Referring more to the post-punk musical connection between the UK and Southern California, Rodríguez recalls an interview in a British magazine with John Lydon, lead singer of the Sex Pistols. The interviewer asks Lydon what people in America think of him and how he spent his free time in Los Angeles. “I hang out with Chicanos who love anything that rides around in ’50s cars. I have a ’57 Caddy…so I go into the races now – serious stock car stuff. I love it.”
Lydon’s comments in that 1984 conversation provided validation Rodríguez said he had to rise above it when other bands, their fans, and reporters asked why the Chicanos were interested in post-punk music. , Rodríguez said.
At one point, reporters became obsessed with why Morrissey had such a large Latin following. Rodríguez wrote this book partly to answer this question.
“I’ve been frustrated and annoyed many times. The answer is, ‘Why not?’” Rodríguez explained why he decided to continue writing this book. I wanted to debunk the myths and show that this music appealed to children of color, people of color, there was this difference in the music that drew us in. It allowed us to express our originality.
Music was also a transatlantic driver of social change, Rodríguez said. In the 1980s, the United States experienced political conservatism, a recession, the HIV/AIDS epidemic, etc. Social protests were happening all over the world.
One of the songs that resonated with young people was The Specials’ “Ghost Town”:
“This town (town) is coming like a ghost town
Why do young people have to fight against themselves?
The government leaves young people behind
This place (town) happens like a ghost town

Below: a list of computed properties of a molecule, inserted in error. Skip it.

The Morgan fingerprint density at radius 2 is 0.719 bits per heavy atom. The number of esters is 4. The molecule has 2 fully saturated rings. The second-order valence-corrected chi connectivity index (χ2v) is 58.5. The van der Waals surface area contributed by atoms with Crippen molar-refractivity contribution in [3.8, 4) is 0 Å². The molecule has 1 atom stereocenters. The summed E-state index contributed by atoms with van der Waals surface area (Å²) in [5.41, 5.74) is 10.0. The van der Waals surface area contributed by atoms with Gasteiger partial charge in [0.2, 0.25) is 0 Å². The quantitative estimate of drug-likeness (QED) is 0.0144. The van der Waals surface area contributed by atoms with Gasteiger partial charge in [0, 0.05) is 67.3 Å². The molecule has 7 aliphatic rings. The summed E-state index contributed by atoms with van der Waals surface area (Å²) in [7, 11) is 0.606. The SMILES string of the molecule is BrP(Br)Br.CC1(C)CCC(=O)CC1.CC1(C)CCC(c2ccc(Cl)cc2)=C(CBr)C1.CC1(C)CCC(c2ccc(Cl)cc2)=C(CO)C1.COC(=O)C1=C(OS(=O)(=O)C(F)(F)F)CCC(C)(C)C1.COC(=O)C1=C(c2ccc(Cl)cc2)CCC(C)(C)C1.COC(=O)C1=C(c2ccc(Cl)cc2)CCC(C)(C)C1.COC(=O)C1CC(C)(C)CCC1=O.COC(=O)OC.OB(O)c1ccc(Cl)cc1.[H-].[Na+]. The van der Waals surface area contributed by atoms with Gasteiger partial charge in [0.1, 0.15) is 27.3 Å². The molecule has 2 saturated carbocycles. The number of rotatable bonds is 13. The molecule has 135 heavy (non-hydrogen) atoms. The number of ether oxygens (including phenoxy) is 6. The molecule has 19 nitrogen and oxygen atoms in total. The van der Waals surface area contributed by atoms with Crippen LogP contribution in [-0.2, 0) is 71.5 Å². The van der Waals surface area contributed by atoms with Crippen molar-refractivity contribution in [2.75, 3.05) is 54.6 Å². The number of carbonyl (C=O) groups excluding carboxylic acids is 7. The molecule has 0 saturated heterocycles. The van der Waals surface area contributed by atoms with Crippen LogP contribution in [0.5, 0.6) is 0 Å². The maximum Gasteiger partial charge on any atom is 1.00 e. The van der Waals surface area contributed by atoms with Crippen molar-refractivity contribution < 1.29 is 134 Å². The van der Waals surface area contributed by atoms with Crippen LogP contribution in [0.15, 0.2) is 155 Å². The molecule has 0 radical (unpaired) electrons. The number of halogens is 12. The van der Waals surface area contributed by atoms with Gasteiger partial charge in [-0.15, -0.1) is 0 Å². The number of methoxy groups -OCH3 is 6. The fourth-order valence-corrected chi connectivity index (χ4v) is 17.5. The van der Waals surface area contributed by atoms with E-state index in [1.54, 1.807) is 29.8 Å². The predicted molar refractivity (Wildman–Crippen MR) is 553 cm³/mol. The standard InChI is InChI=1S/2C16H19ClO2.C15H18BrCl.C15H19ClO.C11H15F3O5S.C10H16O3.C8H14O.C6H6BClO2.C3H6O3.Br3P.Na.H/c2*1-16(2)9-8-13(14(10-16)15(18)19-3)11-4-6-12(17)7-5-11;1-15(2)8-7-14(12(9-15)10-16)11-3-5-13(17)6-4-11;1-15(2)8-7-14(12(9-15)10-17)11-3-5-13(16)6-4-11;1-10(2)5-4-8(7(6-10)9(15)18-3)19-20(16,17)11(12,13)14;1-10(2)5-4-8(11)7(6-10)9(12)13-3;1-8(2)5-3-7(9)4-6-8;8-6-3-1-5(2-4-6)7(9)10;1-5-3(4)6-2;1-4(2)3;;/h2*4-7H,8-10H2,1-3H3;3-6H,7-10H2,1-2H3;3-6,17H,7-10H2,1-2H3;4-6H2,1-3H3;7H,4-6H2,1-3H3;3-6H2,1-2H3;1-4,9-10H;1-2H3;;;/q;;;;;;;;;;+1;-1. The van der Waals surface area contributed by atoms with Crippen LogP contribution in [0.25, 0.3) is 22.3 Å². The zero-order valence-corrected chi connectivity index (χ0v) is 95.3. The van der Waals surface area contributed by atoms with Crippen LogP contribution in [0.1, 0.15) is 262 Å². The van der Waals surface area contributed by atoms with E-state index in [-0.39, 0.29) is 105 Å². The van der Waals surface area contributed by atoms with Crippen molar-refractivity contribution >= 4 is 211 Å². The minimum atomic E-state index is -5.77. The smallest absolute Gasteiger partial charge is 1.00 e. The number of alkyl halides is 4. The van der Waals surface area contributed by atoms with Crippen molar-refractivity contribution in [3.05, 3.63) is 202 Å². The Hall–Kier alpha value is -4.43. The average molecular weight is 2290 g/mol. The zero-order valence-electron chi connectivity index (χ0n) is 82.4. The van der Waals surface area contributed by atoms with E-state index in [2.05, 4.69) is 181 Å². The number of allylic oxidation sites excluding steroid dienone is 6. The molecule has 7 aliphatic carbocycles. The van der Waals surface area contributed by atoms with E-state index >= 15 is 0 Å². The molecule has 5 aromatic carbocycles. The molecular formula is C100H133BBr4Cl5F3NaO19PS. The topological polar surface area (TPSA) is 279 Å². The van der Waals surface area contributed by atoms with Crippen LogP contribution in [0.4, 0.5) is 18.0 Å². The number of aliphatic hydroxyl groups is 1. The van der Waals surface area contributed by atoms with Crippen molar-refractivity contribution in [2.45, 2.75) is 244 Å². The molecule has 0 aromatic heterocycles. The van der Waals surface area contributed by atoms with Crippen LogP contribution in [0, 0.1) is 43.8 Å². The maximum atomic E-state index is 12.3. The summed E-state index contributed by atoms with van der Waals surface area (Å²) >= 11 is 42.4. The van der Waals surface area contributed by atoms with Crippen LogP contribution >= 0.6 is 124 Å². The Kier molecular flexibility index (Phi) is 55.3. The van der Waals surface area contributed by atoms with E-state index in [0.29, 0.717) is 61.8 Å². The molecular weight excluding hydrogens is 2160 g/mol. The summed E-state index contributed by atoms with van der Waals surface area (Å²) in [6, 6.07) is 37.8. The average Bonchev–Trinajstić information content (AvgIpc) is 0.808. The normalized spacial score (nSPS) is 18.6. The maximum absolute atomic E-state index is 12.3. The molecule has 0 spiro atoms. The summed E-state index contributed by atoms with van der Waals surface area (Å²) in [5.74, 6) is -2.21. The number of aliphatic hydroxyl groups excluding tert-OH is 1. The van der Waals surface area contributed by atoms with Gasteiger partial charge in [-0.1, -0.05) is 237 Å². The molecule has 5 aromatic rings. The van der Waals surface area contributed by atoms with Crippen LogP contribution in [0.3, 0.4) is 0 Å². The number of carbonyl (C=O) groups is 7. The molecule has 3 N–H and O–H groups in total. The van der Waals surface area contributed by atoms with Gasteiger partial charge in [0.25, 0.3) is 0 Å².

No jobs to be found in this country
I can’t go on anymore
people get angry
This town is coming like a ghost town…”
“Music brought us together,” Rodríguez said.
Book Talks with Richard T. Rodríguez:
Thursday September 15
Dr. Ricky on the Radio: Tune into KUCR 88.3FM on Thursday, September 15 from 3-5 p.m. when Dr. Ricky discusses his book and delights listeners with a playlist from the 1980s.
Saturday, September 17, 4 p.m.
LibroMobile — Bristol Food Court
1180 Bristol Street S.
Santa Ana, California
RSVP: https://www.libromobile.com/events. The event will be a conversation with Dr. Marlén Ríos-Hernández.
Thursday, Oct. 6, 7 p.m.
San Francisco, California
Thursday, October 20, 7 p.m.
Bookstore Women and children first
5233 N. Clark Street
Praise for “A Kiss Across the Ocean”
“It’s a book written from the heart. Read it, learn and feel. I’m voting for Richard T. Rodríguez, a subject close to my heart. — Holly Johnson, artist and lead singer of Frankie Goes to Hollywood
“In this part-memoir, part-ethnography of England and SoCal in the 1980s, author Rodríguez, a professor of media and cultural studies and English at UC Riverside, explores what seemingly binds these two cultures Fandom of Boy George and the Culture Club, Rodríguez plumbs the depths of the passionate, sometimes tainted love affair between British post-punks and Latinos who worship at their altar.” —Suzy Exposito, Los Angeles Times
“This scholarly yet personal book is a moving tribute to the escape and comfort that music can bring to the most marginalized members of society: Rodríguez provides an in-depth analysis of influences on and from post-punk bands, in areas ranging from racial politics to ethnic cultural dynamics, and also writes about his own experiences as a young fan in search of belonging. Rodríguez’s book successfully balances an intellectual understanding of the cultural ramifications of post-punk music with poignant and compelling background stories appealing to scholars and fans alike.” — Lisa Henry, Library Journal
“Breathtaking and medicinal, this is one of those surprise books you didn’t know you needed until you read it. And after reading it (in a glorious page-turning session!), one feels more satiated. It makes it possible to remember with heart the abundant creativity of people of yesterday and today who have done everything to make minority sensitivity and practice unsuitable. In its luminosity and its particular atmosphere, A Kiss across the Ocean gives readers the tools to question themselves with precision on the intuitive attractions of sounds and their environment. This book is a mighty force for good. — Alexandra T. Vazquez, author of The Florida Room